NWE coaches, officials reflect on legacy of Gibson

Published 4:58 pm Thursday, August 12, 2021

Getting your Trinity Audio player ready...

Greg Gibson will live on in the NWE Football and Cheer league, officials and coaches said.

Gibson passed away early Thursday morning because of COVID-19, according to reports.

He began coaching in the NWE league when he was 20 years old, and served as president since the 2013 season.

Sign up for our daily email newsletter

Get the latest news sent to your inbox

NWE Football and Cheer Secretary Ryan Scully said thousands of players were impacted by Gibson.

“From the time he’s coached, there have been kids who have come back now who are coaching with us that he coached,” Scully said. “He’s had kids he coached that are presidents of parks in our conference.”

Vice President Josh Greenwell said it’s hard to describe how he was with the kids.

“The attention and commitment he gave to the program, he just always wanted the best for the kids,” Greenwell said. “He did everything right for the right reasons.”

Coach and Boardmember Mark McLaughlin described Gibson as the NWE program.

“It would’t be what it was if it wasn’t for him,” McLaughlin said. “He was the driving force.”

Gibson was described as a man who was relentless and someone who cared for everybody.

“If he made his mind up to do something, it was going to get done,” Scully said. “It didn’t matter how hard he was going to work.

“He was probably the best leader I’ve known,” he said. “He motiviated me to become who I am in NWE. I’ve been involved in the organization for six years. I was in the background, but getting to know him he motivated me to be more involved.”

Greenwell said Gibson was dependable.

“He was a man that you can call anytime in the day or night,” Greenwell said. “He would drop whatever he was doing and come help you. He was really a great guy. He loved his family and he loved football. That was his passion.

“He really made our park what it is today,” he said. “He was just a leader of the community.”

McLaughlin said he believes Gibson will be remembered for not just being a coach, but for somebody who truly believed that if he could help one kid then it was worth the years of his service to the community.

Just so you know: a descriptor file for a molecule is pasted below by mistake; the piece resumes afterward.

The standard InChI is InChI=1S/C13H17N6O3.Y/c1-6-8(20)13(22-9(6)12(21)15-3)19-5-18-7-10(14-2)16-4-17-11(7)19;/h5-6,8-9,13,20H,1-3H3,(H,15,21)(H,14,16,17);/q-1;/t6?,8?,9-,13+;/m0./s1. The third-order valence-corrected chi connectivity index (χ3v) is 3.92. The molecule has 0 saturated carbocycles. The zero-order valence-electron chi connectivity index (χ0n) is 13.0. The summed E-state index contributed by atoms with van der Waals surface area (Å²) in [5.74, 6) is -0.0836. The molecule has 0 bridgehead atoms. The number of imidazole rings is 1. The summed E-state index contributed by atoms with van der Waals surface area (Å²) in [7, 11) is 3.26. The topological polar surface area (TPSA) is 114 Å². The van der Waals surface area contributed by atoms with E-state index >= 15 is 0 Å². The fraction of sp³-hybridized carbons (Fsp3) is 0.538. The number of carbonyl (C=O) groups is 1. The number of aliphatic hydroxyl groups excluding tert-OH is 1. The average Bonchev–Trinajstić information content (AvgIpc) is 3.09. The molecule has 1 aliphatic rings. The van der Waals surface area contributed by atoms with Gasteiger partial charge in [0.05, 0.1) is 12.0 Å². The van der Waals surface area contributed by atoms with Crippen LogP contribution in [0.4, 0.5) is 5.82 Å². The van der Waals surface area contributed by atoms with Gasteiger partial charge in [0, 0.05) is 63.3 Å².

“He just really loved the kids,” McLaughlin said. “I think he believes football was a tool – he loved football and was good at it – we had many discussions especially with it being expanded, that if any kid who wanted to play got the chance to play.”

Scully said Gibson was around everything revolving the program.

“I just remember he was always there,” he said. “You didn’t have anything going on in that park if you didn’t have Greg there. He would stay until the last person left. He was there with you.”

Greenwell, who went to high school with Gibson, said even then, he helped on the field.

“I knew Greg from high school,” he said. “He was a senior when I was a freshman. I just remember him even helping me back then. I was learning.”

McLaughlin said he’ll miss his daily phone conversations with Gibson.

“Our phone conversations, me and Greg were – especially during football season – were on the phone every day for 30-40 minutes and 20 minutes after practice,” McLaughlin said. “He was like a brother to me. He was special. I’m a reitred Marine and a lot older than Greg. I’ve been all over the world. He’s very special. I’m blessed to have known him in such a short time. For as long as I was around him, I am a better man for it.”